“The public has this perception that all nurses are like Florence Nightingale, and that we do this work out of the goodness of our hearts. When I was growing up, there were few career options for women. I started babysitting when I was 11 years old, and I’ve been taking care of people—mostly strangers—ever since. I went into nursing because I enjoy being a caregiver. But this idea that a nurse’s life is one of total self-sacrifice isn’t the reality. 

“Some people think that when we ask for better pay, it must mean that we went into nursing for the wrong reasons. But it’s a profession just like any other, with ongoing education. We’re constantly upgrading our skills and expected to be up-to-date with all of the newest equipment, techniques and medications. It’s a rapidly changing field, and nurses are at the forefront. Many of us also go on to get master’s degrees, nurse practitioner degrees and even doctorates. 

“The profession has changed dramatically since I started out at age 26. Back then, most of the abuse nurses faced came from doctors, not patients. I remember seeing one doctor try to get a nurse’s attention by snatching a phone out of her hand while she was speaking to a patient’s family. He slammed it down, hitting her cheek in the process. This kind of behaviour was commonplace. Doctors held all of the power, while nurses were seen as subservient. 

“My nurse’s uniform was a starched, crisp white dress with pristine white nylons, white shoes, a white cap and no makeup, nail polish or jewellery allowed. One day, I came into work with my hair in a ponytail instead of in a tight bun and was reprimanded by the head nurse, who told me that I had better find a way to put my hair up, or else she would have to send me home. The stress of having to look and behave perfectly all the time was intense and exhausting. Fortunately, over the years, our appearance became less important than the quality of our work.

“Doctors were permitted to smoke in the ER, and they would visit patients with cigarettes hanging out of their mouths. There were ashtrays all over the front desk, which the nurses were responsible for emptying. Doctors would prescribe half a glass of beer or an ounce of brandy to elderly patients in the evening to help them sleep. Alcohol was seen as a relaxant. Now, of course, we know better. 

“Throughout my career, I had many days where I thought to myself, Why am I doing this when it raises my blood pressure? But I kept going because my colleagues showed up day in and day out, and it was important to me to be right there with them—especially during the pandemic.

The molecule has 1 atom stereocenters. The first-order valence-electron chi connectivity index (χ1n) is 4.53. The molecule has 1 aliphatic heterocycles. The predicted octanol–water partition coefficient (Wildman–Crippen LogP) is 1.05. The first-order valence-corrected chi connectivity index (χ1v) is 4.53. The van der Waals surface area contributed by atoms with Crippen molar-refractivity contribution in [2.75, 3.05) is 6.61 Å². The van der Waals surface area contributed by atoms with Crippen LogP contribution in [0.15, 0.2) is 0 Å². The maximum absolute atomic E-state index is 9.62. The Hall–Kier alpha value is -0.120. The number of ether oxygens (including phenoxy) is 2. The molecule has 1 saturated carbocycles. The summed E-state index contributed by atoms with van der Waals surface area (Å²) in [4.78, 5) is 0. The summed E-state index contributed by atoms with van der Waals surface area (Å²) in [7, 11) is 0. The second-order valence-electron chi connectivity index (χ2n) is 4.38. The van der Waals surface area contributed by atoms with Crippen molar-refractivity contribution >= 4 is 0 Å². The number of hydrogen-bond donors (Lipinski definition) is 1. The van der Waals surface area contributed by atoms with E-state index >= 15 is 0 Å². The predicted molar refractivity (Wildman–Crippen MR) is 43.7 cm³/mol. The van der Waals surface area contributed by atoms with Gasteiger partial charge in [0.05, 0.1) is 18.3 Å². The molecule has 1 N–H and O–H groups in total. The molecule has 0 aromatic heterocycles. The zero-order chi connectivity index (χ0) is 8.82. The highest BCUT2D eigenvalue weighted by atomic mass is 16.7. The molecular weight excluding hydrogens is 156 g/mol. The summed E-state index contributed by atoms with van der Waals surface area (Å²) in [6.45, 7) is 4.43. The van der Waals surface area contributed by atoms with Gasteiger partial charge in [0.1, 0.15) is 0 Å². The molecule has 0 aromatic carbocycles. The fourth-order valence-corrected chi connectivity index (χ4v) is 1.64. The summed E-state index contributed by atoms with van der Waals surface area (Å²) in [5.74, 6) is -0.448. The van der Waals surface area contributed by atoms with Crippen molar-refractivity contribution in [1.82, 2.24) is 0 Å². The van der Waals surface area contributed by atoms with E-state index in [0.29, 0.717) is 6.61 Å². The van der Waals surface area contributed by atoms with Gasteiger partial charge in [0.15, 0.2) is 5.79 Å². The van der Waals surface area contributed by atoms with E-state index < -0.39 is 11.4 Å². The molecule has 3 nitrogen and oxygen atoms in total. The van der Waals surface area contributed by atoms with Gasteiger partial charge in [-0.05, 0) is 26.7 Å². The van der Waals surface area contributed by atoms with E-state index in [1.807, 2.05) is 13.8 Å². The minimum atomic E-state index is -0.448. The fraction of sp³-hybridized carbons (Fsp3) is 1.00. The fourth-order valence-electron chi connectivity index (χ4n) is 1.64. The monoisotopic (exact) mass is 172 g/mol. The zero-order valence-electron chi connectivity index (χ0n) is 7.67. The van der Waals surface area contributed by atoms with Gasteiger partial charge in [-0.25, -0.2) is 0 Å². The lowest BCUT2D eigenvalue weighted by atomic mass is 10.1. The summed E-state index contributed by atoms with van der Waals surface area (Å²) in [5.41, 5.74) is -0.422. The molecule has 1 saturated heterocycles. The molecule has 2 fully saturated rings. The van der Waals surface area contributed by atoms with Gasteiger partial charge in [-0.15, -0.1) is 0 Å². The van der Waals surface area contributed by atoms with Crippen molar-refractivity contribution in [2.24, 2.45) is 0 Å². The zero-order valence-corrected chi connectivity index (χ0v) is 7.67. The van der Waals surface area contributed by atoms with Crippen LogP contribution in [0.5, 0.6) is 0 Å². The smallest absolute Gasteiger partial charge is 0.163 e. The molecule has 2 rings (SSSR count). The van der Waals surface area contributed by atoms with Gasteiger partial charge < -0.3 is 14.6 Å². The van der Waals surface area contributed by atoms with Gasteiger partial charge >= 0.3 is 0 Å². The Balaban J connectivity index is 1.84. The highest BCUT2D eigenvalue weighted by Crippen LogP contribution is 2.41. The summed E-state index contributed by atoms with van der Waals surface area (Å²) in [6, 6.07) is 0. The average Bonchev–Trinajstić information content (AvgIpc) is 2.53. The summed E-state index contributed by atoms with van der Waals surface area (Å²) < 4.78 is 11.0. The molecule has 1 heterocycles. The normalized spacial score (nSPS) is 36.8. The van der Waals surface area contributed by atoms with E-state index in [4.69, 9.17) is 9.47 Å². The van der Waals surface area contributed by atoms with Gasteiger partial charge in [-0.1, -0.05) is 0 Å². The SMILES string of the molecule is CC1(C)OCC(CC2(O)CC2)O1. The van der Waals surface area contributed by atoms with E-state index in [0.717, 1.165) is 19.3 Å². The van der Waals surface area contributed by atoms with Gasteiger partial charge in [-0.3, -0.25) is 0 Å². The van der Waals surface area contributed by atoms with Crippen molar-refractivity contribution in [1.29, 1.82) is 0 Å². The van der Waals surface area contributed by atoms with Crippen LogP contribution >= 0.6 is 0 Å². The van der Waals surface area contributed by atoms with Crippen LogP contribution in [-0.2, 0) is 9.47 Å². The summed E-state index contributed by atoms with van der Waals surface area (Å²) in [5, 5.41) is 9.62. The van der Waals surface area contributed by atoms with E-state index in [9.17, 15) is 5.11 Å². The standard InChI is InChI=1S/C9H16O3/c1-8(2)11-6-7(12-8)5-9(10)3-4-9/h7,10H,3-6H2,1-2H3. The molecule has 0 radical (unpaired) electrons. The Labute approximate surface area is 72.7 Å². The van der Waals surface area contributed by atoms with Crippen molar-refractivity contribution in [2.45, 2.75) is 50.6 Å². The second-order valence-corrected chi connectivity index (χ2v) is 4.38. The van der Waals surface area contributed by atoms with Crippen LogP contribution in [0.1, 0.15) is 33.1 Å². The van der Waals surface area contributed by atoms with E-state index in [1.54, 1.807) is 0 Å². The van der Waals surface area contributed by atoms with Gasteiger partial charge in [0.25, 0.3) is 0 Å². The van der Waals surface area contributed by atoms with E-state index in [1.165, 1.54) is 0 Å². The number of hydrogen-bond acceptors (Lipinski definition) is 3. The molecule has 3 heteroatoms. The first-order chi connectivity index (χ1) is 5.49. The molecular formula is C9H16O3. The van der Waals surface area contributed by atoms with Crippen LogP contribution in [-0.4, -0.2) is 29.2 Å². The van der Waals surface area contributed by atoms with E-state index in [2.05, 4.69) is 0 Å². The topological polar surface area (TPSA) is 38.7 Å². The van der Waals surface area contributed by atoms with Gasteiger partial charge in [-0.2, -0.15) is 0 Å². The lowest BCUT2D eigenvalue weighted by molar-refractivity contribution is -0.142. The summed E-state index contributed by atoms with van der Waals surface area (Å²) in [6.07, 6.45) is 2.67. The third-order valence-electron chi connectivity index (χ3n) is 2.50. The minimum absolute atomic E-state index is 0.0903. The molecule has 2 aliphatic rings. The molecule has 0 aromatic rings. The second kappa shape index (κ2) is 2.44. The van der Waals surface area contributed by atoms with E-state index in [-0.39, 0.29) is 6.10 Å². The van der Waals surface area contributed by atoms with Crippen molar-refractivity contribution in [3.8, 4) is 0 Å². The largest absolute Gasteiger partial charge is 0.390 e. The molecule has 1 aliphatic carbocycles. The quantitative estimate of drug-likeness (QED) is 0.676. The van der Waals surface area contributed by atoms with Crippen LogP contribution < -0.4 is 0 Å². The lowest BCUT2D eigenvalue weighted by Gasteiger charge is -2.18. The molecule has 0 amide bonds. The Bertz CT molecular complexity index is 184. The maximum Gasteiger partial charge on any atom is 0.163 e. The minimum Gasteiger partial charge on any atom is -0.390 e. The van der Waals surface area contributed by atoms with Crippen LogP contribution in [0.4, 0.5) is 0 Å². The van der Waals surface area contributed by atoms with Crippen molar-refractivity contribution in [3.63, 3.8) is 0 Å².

“There’s also an energy in the ER that’s addictive. To work in emergency medicine, you need to be a bit of an adrenaline junkie. You never know what’s coming through the door, and that can be both terrifying and invigorating. It can also be extremely rewarding. At least one thing happens every shift that makes me feel like it’s all worthwhile. Late last year, a pregnant woman came into the ER, and she was so close to giving birth that she couldn’t even sit down in a wheelchair. We didn’t have time to send her up to the obstetrics ward on the fourth floor, so we helped deliver her baby right there in the ER. We put her on a stretcher and rushed her to the last available acute care bed. There were more than 20 patients who were also waiting for this bed, as well as another patient who was receiving CPR and would be arriving by ambulance any minute. It was a race against time. Nurses from the delivery room upstairs rushed down to help, and with all of our efforts and some good fortune, the baby came out just as the CPR patient arrived. After witnessing so much misery and death, the sound of a healthy newborn baby crying was just what we needed to hear in that moment. 

“I pushed my retirement date back three times before finally leaving—on paper—at the end of March. I’m going to continue to work part-time for a few more months, just to wean off slowly. When I gave my notice in January, most of the patients in the ER weren’t there for Covid. Even though the pandemic is far from over, the hospital is mostly back to routine patient care. 

“The hardest part of leaving is saying goodbye to the people I work with. Covid made us very protective of each other. We always made sure each others’ masks and shields were in place, even when we were all sick of wearing them. For every Covid patient, there isn’t just a nurse—there’s the paramedic who brought them in, the respiratory therapist who intubated them, the housekeepers who cleaned the room and the porters who transported the patient and equipment from one place to the next. At the end of every shift, I felt a sense of joy that we had made it through one more day together. 

“Working through the pandemic was unlike anything I’ve ever experienced. We witnessed this world-changing event from the trenches, and it affected all of us in profound ways. At my retirement party in March, I reminded the other nurses that our job makes a palpable difference in people’s lives. Patients get better; they leave and we never hear from them again. But in my 40 years, I’ve been thanked more than a few times, and I won’t forget them.”